Edward T. Welch
Reviewed by: Allen D. Curry
Side by Side: Walking with Others in Wisdom and Love, by Edward T. Welch. Crossway, 2015. Paperback, 171 pages, list price 14.99. Reviewed by OP minister Allen D. Curry.
Christians generally like straightforward, practical advice rooted in sound biblical and theological principles. Ed Welch provides this in Side by Side.
He tells us we all need other people and that we are equipped to help others.
In making his point, he addresses such matters as the difficulty of living in a sin-filled world where we need God and at least one other person.
Welch rightly points out that our hearts need to have a loving relationship with God, but that we may think we are too busy. After reviewing a number of psalms, he suggests that we live our own psalm by laying difficulties before God, remembering his promises to us, resting in the Lord Jesus, and declaring to all the source of our comfort.
The author does not skirt the matter of sin. He tells us in a straightforward manner that it is the original malady that we need to share with God and others.
God responds to the prayers of his people. In addition, we can be helped by going to others and asking them to pray for us.
In dealing with the requirement that we recognize our need, Welch does not avoid one of the hardest matters, namely our unwillingness to see our need of others. In doing so, the author is transparent: “For me, being needy is a sign of weakness, and, given a choice, I prefer to appear strong or at least competent” (p. 12).
Welch continues his thesis by delineating how we can help others. He roots this section of the book in the fact that the Holy Spirit enables and equips us to aid others.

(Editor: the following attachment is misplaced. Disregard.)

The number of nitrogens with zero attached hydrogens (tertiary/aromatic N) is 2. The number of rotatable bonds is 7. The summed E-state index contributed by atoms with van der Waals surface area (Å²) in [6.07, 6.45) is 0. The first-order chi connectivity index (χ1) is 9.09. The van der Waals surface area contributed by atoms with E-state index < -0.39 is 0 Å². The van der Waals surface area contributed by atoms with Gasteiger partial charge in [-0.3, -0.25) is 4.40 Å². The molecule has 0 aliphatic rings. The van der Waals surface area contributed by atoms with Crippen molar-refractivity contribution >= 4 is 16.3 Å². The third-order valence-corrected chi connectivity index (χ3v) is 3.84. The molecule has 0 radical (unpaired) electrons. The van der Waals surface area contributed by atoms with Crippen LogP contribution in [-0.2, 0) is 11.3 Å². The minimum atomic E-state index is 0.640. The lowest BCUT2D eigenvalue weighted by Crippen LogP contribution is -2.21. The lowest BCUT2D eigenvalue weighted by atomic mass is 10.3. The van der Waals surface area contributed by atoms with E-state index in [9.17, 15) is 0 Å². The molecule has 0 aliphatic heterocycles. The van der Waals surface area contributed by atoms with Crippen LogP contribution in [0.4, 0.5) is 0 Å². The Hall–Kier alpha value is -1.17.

The author sets out examples of how we connect, converse, and enjoy others. He does not avoid the difficult subjects. He explains how to help others deal with sin. Welch warns: “Help will not be easy on these occasions, but it is help we can all give” (p. 152). In all of this, we are reminded to keep the gospel at the center of both our struggles and the help we provide for others.
The author presents and defends his point of view well. Few will go away from the book without seriously considering their own need for others and believing that they can help others.
As with any book of this nature, there are many questions a reviewer would like to ask the author. But to press them would be unfair. This book is short on purpose. It is accessible to the average reader and gives useful guidance to those more schooled on the topics.
Leaders will find useful suggestions about how to encourage openness to our need for others. In addition, they will see examples of how to point people to genuine engagement in the needs of their brothers and sisters.
Many readers of New Horizons will find good advice in this book. In fact, I can see small groups discussing this book and gaining greater insight into themselves and others.
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